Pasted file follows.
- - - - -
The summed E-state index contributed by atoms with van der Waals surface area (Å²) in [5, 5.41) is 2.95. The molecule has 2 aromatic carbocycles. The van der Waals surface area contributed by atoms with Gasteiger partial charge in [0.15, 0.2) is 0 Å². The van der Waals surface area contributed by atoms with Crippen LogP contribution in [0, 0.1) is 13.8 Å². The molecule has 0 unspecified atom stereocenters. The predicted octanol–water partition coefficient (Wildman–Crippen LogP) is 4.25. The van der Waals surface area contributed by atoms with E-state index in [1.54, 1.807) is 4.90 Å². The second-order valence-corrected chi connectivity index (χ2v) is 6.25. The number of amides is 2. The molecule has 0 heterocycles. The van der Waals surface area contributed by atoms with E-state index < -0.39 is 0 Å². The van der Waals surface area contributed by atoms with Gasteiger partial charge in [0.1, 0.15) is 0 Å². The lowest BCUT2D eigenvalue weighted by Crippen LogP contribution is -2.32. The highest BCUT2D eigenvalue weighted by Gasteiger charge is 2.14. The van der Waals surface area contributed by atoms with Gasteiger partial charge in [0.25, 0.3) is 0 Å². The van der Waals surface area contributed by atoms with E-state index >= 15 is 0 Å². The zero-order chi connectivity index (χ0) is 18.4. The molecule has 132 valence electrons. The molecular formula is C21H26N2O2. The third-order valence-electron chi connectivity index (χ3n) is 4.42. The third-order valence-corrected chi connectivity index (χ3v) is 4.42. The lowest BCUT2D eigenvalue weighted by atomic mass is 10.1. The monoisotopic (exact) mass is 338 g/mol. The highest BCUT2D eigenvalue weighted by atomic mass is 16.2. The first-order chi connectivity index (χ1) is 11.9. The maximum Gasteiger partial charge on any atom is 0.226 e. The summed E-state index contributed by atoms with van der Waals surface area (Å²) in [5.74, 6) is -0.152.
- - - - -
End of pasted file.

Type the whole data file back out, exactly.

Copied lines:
The summed E-state index contributed by atoms with van der Waals surface area (Å²) in [5, 5.41) is 2.95. The molecule has 2 aromatic carbocycles. The van der Waals surface area contributed by atoms with Gasteiger partial charge in [0.15, 0.2) is 0 Å². The van der Waals surface area contributed by atoms with Crippen LogP contribution in [0, 0.1) is 13.8 Å². The molecule has 0 unspecified atom stereocenters. The predicted octanol–water partition coefficient (Wildman–Crippen LogP) is 4.25. The van der Waals surface area contributed by atoms with E-state index in [1.54, 1.807) is 4.90 Å². The second-order valence-corrected chi connectivity index (χ2v) is 6.25. The number of amides is 2. The molecule has 0 heterocycles. The van der Waals surface area contributed by atoms with E-state index < -0.39 is 0 Å². The van der Waals surface area contributed by atoms with Gasteiger partial charge in [0.1, 0.15) is 0 Å². The lowest BCUT2D eigenvalue weighted by Crippen LogP contribution is -2.32. The highest BCUT2D eigenvalue weighted by Gasteiger charge is 2.14. The van der Waals surface area contributed by atoms with Gasteiger partial charge in [0.25, 0.3) is 0 Å². The van der Waals surface area contributed by atoms with E-state index >= 15 is 0 Å². The zero-order chi connectivity index (χ0) is 18.4. The molecule has 132 valence electrons. The molecular formula is C21H26N2O2. The third-order valence-electron chi connectivity index (χ3n) is 4.42. The third-order valence-corrected chi connectivity index (χ3v) is 4.42. The lowest BCUT2D eigenvalue weighted by atomic mass is 10.1. The monoisotopic (exact) mass is 338 g/mol. The highest BCUT2D eigenvalue weighted by atomic mass is 16.2. The first-order chi connectivity index (χ1) is 11.9. The maximum Gasteiger partial charge on any atom is 0.226 e. The summed E-state index contributed by atoms with van der Waals surface area (Å²) in [5.74, 6) is -0.152.